The insect on the buds is the hollyhock weevil. You see the gray adult weevil (a beetle with a long snout) in and among the flower buds. Adult females use their snouts to chew holes in developing hollyhock flower buds, where they lay eggs. Larvae feed inside the flower bud, which is then destroyed. Adults also riddle hollyhock leaves with holes.
Because weevils have hard exoskeletons, they are not generally susceptible to insecticidal soaps and oils. To control this pest, you will need to use a synthetic insecticide to protect developing buds.
Q: Three years after planting my asparagus patch, I enjoyed a nice harvest this spring. Now I see a small insect crawling on the plants. Should I be worried?
A: Asparagus plants are attacked by two species of asparagus beetle, the common asparagus beetle and the spotted asparagus beetle. The common asparagus beetle causes significantly more damage because its larvae feed heavily on the asparagus fronds, limiting the ability of the plants to store reserves for next year. Spotted asparagus beetles feed primarily on the small round fruit on female plants.
In spring, around the time common lilac first comes into bloom, adult beetles appear to mate and lay eggs on developing spears. Larvae feed on fronds for about two weeks, then drop off to pupate in the soil. A second generation of adults emerges to lay more eggs; those larvae feed for the remainder of the growing season. In small asparagus patches, hand picking of adults, larvae and eggs can reduce feeding damage. In larger asparagus plantings, insecticides may be necessary to manage this pest. Several synthetic pesticides are labeled for this beetle, as is the organic pesticide Spinosad.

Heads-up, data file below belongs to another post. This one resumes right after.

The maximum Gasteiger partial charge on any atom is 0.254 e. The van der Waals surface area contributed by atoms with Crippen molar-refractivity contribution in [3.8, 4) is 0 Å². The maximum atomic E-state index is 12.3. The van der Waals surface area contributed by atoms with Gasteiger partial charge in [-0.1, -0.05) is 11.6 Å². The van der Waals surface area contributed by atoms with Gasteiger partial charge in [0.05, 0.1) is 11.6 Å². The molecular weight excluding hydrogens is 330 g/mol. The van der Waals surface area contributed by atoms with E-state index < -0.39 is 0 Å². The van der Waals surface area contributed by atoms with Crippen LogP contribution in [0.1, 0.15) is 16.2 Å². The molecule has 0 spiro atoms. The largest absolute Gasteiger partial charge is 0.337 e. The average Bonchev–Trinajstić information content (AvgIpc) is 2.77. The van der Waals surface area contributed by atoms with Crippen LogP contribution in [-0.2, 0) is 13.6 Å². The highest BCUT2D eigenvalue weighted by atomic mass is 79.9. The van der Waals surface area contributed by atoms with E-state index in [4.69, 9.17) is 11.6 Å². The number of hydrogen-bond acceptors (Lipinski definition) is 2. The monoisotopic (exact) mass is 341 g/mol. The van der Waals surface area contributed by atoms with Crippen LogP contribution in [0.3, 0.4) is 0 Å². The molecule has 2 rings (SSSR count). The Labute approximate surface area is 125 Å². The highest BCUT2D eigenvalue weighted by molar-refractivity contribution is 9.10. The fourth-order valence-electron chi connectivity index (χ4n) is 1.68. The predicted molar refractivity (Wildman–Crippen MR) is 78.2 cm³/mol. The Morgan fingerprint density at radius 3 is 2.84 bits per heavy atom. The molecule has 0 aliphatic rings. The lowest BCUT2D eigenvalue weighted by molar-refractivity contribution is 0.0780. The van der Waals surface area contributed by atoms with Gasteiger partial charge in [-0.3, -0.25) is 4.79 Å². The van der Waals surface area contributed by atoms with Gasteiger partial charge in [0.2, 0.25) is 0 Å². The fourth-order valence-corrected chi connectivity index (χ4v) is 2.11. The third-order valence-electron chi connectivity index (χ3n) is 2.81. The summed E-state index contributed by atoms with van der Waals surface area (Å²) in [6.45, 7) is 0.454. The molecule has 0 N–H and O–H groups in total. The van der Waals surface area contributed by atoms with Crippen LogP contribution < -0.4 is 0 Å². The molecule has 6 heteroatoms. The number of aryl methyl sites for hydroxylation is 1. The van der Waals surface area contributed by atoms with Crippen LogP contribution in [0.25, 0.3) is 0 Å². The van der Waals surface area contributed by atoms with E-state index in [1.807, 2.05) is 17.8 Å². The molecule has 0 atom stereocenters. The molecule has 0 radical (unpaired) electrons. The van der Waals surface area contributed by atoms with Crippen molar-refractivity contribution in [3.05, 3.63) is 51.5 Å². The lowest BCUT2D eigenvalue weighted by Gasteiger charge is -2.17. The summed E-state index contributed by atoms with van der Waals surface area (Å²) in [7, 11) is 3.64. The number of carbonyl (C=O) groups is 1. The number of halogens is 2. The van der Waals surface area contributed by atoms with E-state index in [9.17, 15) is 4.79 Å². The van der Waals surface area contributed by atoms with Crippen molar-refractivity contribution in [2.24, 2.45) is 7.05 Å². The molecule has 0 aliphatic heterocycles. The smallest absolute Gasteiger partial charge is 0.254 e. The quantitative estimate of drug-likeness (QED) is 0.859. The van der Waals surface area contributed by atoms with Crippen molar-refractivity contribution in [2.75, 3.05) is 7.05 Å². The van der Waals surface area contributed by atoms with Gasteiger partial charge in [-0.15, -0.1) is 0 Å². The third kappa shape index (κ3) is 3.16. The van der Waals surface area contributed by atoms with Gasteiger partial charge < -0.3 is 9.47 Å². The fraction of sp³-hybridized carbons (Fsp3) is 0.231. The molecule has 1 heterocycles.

Q: I used to have a large planting of bearded iris, but it has diminished over the years. A neighbor thinks borers are attacking my plants. What should I do?
A: The iris borer is an important pest of bearded iris, and can sometimes attack other types of irises. The pest overwinters as eggs laid on and around last year’s leaves. In spring, tiny caterpillars hatch from the eggs and bore into the emerging iris leaves. The caterpillars feed on the iris leaves as they work their way down toward the rhizomes. As if their feeding weren’t enough, the larvae introduce a bacterial rot into the rhizome, which often results in the total destruction of the plant. When the larvae reach a size of about two inches, they emerge from the rhizome to pupate in the soil. Adult moths emerge in late summer to mate and lay eggs, completing the life cycle.
Because eggs are laid in and around old leaves, thorough clean up of iris debris in fall or in early spring before new growth begins is an important key in managing this pest. Insecticides can be applied as new growth begins in spring to protect young leaves from the caterpillars. A careful gardener can find evidence of borer activity in leaves and crush the caterpillar inside.
If borers are suspected in summer, rhizomes can be dug up to expose borers. Dig out borers with a knife, then dip rhizomes in a bleach-water solution before replanting.
Denise Ellsworth directs the honeybee and native pollinator education program for Ohio State University. If you have questions about caring for your garden, contact her at 330-263-3723 or firstname.lastname@example.org. Her blog is at https://u.osu.edu/thebuzz.